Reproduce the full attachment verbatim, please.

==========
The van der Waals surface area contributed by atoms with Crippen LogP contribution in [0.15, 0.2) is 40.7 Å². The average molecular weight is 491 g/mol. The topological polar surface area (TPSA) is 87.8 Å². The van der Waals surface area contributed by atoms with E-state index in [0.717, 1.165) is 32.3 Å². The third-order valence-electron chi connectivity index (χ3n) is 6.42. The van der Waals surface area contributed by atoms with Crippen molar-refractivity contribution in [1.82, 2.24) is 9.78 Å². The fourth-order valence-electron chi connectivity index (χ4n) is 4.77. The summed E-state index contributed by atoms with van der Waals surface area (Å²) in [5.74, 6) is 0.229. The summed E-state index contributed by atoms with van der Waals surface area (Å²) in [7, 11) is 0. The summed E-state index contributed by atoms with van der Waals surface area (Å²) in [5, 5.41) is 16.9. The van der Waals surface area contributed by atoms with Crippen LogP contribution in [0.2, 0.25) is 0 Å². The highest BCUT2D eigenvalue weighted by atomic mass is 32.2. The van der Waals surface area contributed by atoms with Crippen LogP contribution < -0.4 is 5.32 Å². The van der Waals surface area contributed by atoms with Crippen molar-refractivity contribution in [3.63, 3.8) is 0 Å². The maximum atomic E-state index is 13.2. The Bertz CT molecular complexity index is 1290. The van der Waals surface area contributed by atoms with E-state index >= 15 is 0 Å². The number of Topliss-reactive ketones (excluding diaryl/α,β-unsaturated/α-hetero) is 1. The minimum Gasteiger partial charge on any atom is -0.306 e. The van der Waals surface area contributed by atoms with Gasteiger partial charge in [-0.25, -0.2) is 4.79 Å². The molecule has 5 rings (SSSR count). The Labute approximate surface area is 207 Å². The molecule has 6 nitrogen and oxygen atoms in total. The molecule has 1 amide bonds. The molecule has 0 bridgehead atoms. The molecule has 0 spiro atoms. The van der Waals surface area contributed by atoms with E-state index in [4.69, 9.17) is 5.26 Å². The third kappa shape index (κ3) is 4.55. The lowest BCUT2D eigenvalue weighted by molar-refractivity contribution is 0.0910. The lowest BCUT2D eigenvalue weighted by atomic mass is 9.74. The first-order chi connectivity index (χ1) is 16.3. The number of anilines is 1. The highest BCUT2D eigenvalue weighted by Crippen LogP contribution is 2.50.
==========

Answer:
The van der Waals surface area contributed by atoms with Crippen LogP contribution in [0.15, 0.2) is 40.7 Å². The average molecular weight is 491 g/mol. The topological polar surface area (TPSA) is 87.8 Å². The van der Waals surface area contributed by atoms with E-state index in [0.717, 1.165) is 32.3 Å². The third-order valence-electron chi connectivity index (χ3n) is 6.42. The van der Waals surface area contributed by atoms with Crippen molar-refractivity contribution in [1.82, 2.24) is 9.78 Å². The fourth-order valence-electron chi connectivity index (χ4n) is 4.77. The summed E-state index contributed by atoms with van der Waals surface area (Å²) in [5.74, 6) is 0.229. The summed E-state index contributed by atoms with van der Waals surface area (Å²) in [7, 11) is 0. The summed E-state index contributed by atoms with van der Waals surface area (Å²) in [5, 5.41) is 16.9. The van der Waals surface area contributed by atoms with Crippen LogP contribution in [0.2, 0.25) is 0 Å². The highest BCUT2D eigenvalue weighted by atomic mass is 32.2. The van der Waals surface area contributed by atoms with Crippen LogP contribution < -0.4 is 5.32 Å². The van der Waals surface area contributed by atoms with Crippen molar-refractivity contribution in [3.63, 3.8) is 0 Å². The maximum atomic E-state index is 13.2. The Bertz CT molecular complexity index is 1290. The van der Waals surface area contributed by atoms with E-state index >= 15 is 0 Å². The number of Topliss-reactive ketones (excluding diaryl/α,β-unsaturated/α-hetero) is 1. The minimum Gasteiger partial charge on any atom is -0.306 e. The van der Waals surface area contributed by atoms with Gasteiger partial charge in [-0.25, -0.2) is 4.79 Å². The molecule has 5 rings (SSSR count). The Labute approximate surface area is 207 Å². The molecule has 6 nitrogen and oxygen atoms in total. The molecule has 1 amide bonds. The molecule has 0 bridgehead atoms. The molecule has 0 spiro atoms. The van der Waals surface area contributed by atoms with E-state index in [4.69, 9.17) is 5.26 Å². The third kappa shape index (κ3) is 4.55. The lowest BCUT2D eigenvalue weighted by molar-refractivity contribution is 0.0910. The lowest BCUT2D eigenvalue weighted by atomic mass is 9.74. The first-order chi connectivity index (χ1) is 16.3. The number of anilines is 1. The highest BCUT2D eigenvalue weighted by Crippen LogP contribution is 2.50.